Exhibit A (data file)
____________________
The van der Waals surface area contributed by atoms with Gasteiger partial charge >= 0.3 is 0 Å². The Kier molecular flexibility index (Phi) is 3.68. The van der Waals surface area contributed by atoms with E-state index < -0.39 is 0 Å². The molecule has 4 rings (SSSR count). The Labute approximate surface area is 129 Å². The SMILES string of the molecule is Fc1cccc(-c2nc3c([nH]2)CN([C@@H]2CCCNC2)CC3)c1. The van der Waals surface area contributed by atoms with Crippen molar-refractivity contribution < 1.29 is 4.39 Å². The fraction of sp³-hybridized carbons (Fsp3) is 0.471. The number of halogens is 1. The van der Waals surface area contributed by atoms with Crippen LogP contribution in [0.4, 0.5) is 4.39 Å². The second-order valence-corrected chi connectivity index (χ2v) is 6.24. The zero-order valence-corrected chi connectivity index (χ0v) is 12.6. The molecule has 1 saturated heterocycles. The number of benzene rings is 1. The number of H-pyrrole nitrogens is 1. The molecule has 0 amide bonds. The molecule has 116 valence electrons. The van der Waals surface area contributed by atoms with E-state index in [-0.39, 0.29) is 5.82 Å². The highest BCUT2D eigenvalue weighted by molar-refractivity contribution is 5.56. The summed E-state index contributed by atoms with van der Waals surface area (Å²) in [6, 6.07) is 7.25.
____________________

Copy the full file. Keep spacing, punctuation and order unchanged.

The van der Waals surface area contributed by atoms with Gasteiger partial charge >= 0.3 is 0 Å². The Kier molecular flexibility index (Phi) is 3.68. The van der Waals surface area contributed by atoms with E-state index < -0.39 is 0 Å². The molecule has 4 rings (SSSR count). The Labute approximate surface area is 129 Å². The SMILES string of the molecule is Fc1cccc(-c2nc3c([nH]2)CN([C@@H]2CCCNC2)CC3)c1. The van der Waals surface area contributed by atoms with Crippen molar-refractivity contribution < 1.29 is 4.39 Å². The fraction of sp³-hybridized carbons (Fsp3) is 0.471. The number of halogens is 1. The van der Waals surface area contributed by atoms with Crippen LogP contribution in [0.4, 0.5) is 4.39 Å². The second-order valence-corrected chi connectivity index (χ2v) is 6.24. The zero-order valence-corrected chi connectivity index (χ0v) is 12.6. The molecule has 1 saturated heterocycles. The number of benzene rings is 1. The number of H-pyrrole nitrogens is 1. The molecule has 0 amide bonds. The molecule has 116 valence electrons. The van der Waals surface area contributed by atoms with E-state index in [-0.39, 0.29) is 5.82 Å². The highest BCUT2D eigenvalue weighted by molar-refractivity contribution is 5.56. The summed E-state index contributed by atoms with van der Waals surface area (Å²) in [6, 6.07) is 7.25.